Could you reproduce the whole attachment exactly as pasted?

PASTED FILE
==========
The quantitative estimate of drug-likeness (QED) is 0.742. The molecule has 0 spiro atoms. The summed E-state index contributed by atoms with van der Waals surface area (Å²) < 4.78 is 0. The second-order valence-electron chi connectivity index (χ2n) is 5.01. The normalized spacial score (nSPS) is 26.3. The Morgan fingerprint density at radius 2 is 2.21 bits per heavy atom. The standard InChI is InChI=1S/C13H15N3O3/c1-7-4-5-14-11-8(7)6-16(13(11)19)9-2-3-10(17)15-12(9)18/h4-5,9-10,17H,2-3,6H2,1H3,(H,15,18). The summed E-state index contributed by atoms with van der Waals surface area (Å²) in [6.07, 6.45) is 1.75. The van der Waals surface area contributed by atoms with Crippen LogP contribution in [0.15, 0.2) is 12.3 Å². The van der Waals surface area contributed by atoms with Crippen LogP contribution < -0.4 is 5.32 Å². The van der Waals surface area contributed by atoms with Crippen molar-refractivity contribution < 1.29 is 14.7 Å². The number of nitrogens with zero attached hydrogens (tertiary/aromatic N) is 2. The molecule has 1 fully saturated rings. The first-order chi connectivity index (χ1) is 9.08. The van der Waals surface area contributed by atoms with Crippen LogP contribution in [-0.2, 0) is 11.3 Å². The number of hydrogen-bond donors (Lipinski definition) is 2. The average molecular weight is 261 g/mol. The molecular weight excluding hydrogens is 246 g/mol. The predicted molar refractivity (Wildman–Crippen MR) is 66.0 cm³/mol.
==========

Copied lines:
The quantitative estimate of drug-likeness (QED) is 0.742. The molecule has 0 spiro atoms. The summed E-state index contributed by atoms with van der Waals surface area (Å²) < 4.78 is 0. The second-order valence-electron chi connectivity index (χ2n) is 5.01. The normalized spacial score (nSPS) is 26.3. The Morgan fingerprint density at radius 2 is 2.21 bits per heavy atom. The standard InChI is InChI=1S/C13H15N3O3/c1-7-4-5-14-11-8(7)6-16(13(11)19)9-2-3-10(17)15-12(9)18/h4-5,9-10,17H,2-3,6H2,1H3,(H,15,18). The summed E-state index contributed by atoms with van der Waals surface area (Å²) in [6.07, 6.45) is 1.75. The van der Waals surface area contributed by atoms with Crippen LogP contribution in [0.15, 0.2) is 12.3 Å². The van der Waals surface area contributed by atoms with Crippen LogP contribution < -0.4 is 5.32 Å². The van der Waals surface area contributed by atoms with Crippen molar-refractivity contribution < 1.29 is 14.7 Å². The number of nitrogens with zero attached hydrogens (tertiary/aromatic N) is 2. The molecule has 1 fully saturated rings. The first-order chi connectivity index (χ1) is 9.08. The van der Waals surface area contributed by atoms with Crippen LogP contribution in [-0.2, 0) is 11.3 Å². The number of hydrogen-bond donors (Lipinski definition) is 2. The average molecular weight is 261 g/mol. The molecular weight excluding hydrogens is 246 g/mol. The predicted molar refractivity (Wildman–Crippen MR) is 66.0 cm³/mol.